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About cdh

  • Birthday 09/29/1973

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    Philadelphia area

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  1. Love the Lilo poster!
  2. Quite right! Wish I were there!
  3. Like a rock star! How long can you keep this up? I'm kinda craving a big green leafy salad just thinking about how rich everything looks so far...
  4. Been years since I ate at a Subway... but don't they cut a triangular wedge out of the top of the roll, rather than count on a hinged book-cover kind of opening for their rolls? They seem to have solved your problem by engineering around it.
  5. For elderflower in cocktails, I actually prefer it in syrup form, rather than cordial form... The Ikea Fladersaft syrup does the job just fine for me.
  6. Only you know the tastes of the folks coming. Do you want to do a keg of something lowest common denominator like a keg of your area's go to party beer for people who don't like beer with too much flavor? Here in PA, that would be keg of Yuengling, at probably the neighborhood of $100, and you'd serve 100 people with it. If you are confident that your people could handle a step up, check what's available at what price points from your distributors whereever you are... beer laws and prices are different in every state, so my PA (liquor laws vintage 1934) advice is only worth so much. As to liquor, think about a couple of premade cocktails for the event... no mixing at the moment. The most you want to do is pour over ice and stir. What flavor palate you're mixing for is a mystery... Gin is cheaper than bourbon... so if your people can handle gin based drinks, make a few of them. If they need vodka, then you're kinda saved... no vodka drinks taste good (at least to me) so you could mix it with any damn thing you felt like and they'd not care any the less. Does this crowd need fruity? Boozy? Booze hidden under lots of other stuff? Complicated? Know any homebrewers who keg beer? Borrow a couple of kegs, make a 5 gallon batch of gin and tonics (3.5 l gin ($25), 15 l tonic ($15)... make a 5 gallon batch of a rum punch for about the same price... serve from the kegs.
  7. I've given sample 11 some more chances, and 190F, western ratios produce something very nice. The lilac still doesn't come through on the palate, but the aroma and the flavor complement each other well with that set of brewing parameters.
  8. Is this just a expansion of the Waiter Rant book's thesis into the kitchen? I imagine the author there didn't poll the cooks because of a language gap... Since OP is coming from a French POV, is there that same language gap between kitchen and servers? In the US, it seems that the majority of folks manning the stoves are not exactly fluent in English.
  9. After a bit of a break to drink other non-relevant stuff for the past couple of weeks, we're up to sample 11. Tightly crumpled leaves. Amazing lilac fragrance. Very easy to make astringent in the cup. Another case of the aroma being more interesting than the flavor.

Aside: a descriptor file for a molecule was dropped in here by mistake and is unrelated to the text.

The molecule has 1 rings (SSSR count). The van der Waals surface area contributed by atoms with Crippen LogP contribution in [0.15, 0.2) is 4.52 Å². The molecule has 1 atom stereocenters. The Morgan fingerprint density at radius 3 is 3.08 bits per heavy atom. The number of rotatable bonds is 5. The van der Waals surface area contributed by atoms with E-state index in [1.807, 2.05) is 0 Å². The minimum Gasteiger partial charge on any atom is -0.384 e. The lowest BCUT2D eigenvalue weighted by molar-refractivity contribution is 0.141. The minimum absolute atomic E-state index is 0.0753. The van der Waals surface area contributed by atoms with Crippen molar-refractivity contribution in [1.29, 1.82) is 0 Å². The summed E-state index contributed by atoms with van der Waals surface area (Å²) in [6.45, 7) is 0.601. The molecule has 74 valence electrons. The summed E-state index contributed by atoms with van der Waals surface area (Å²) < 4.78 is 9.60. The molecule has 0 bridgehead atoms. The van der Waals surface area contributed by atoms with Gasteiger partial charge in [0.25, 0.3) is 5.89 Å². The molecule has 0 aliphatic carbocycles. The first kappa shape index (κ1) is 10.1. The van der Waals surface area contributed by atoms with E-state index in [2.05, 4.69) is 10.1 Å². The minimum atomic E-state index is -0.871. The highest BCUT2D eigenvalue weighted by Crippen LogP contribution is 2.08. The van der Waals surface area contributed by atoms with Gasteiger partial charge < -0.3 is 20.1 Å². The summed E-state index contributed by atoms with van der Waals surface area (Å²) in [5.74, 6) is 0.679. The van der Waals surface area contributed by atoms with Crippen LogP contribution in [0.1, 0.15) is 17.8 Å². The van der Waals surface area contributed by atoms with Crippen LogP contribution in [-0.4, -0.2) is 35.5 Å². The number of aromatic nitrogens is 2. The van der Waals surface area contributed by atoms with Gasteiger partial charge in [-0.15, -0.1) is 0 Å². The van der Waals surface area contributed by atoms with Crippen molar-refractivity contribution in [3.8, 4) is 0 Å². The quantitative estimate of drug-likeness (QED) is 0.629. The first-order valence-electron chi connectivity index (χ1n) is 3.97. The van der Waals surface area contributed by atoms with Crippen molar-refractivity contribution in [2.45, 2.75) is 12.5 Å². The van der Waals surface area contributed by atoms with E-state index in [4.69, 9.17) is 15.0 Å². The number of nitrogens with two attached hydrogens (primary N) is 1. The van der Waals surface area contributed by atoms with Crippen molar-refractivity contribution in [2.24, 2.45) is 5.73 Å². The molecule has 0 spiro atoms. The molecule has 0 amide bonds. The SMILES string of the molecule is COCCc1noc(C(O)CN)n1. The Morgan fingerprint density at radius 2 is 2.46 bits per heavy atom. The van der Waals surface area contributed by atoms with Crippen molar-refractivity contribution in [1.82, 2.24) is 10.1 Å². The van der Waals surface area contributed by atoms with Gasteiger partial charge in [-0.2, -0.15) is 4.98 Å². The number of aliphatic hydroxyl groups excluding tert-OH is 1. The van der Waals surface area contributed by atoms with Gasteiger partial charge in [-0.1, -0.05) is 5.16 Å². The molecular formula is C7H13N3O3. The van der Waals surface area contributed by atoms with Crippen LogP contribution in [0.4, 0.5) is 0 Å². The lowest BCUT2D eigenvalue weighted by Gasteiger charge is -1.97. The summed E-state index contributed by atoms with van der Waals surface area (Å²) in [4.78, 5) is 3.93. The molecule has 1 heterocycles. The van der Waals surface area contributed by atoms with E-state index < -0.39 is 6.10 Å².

10. Are you sure that is allspice? That looks like a Datura, usually poisonous. The spikey seed pods are a giveaway. Is allspice related to jimsonweed?
  11. Capers

    The vinegar that they're pickled in is amazing when mixed with brown butter... chop up a few capers in there too, but the vinegar + brown butter is just a magical flavor even if no capers leave the jar.
  12. I don't think performing a written recipe in front of a camera is plagiarism at all...
  13. Thanks for spotting what the goji berries were. They didn't infuse into anything interesting given a few minutes in hot water... their dry aroma was more interesting than their rehydrated aroma... much more fruity when dry... more cardboardy when wet.
  14. Since sample 9 was a bust, I've moved on to sample 10: This is labelled oolong tea, and one appears to be in the package. This one is quite well roasted, looking very dark, and very tightly curled up. I've gone to the gongfu method on this one to fine effect. It has a roasty aroma, a smooth rich initial flavor, and subsides into a long fruity finish. More a peachy flavor than plummy... tough to get more descriptive than that. More interesting with water at 200F than at 190F. 6 infusions in and seems like it is just getting started... the leaves are very slow to unfold.
  15. Sample 9 brings a bit of a mystery. Is this a packing error, or is there a thing they also call Tie Guan Yin that is not a tea, but a bunch of raisin-y dried fruits? The packaging pretty clearly says in English Tie Guan Yin, which I've always expected to be an oolong tea... but when I opened it up there were these flame red raisins. I tried making tea with them... but they sorta smell like wet cardboard, and don't taste of much of anything. So after a couple of sips, this made fast acquaintance with my sink and its attendant plumbing. Anybody who happens to recognize what these are and has an idea of what they're supposed to be like is more than welcome to chime in and let me know what I missed.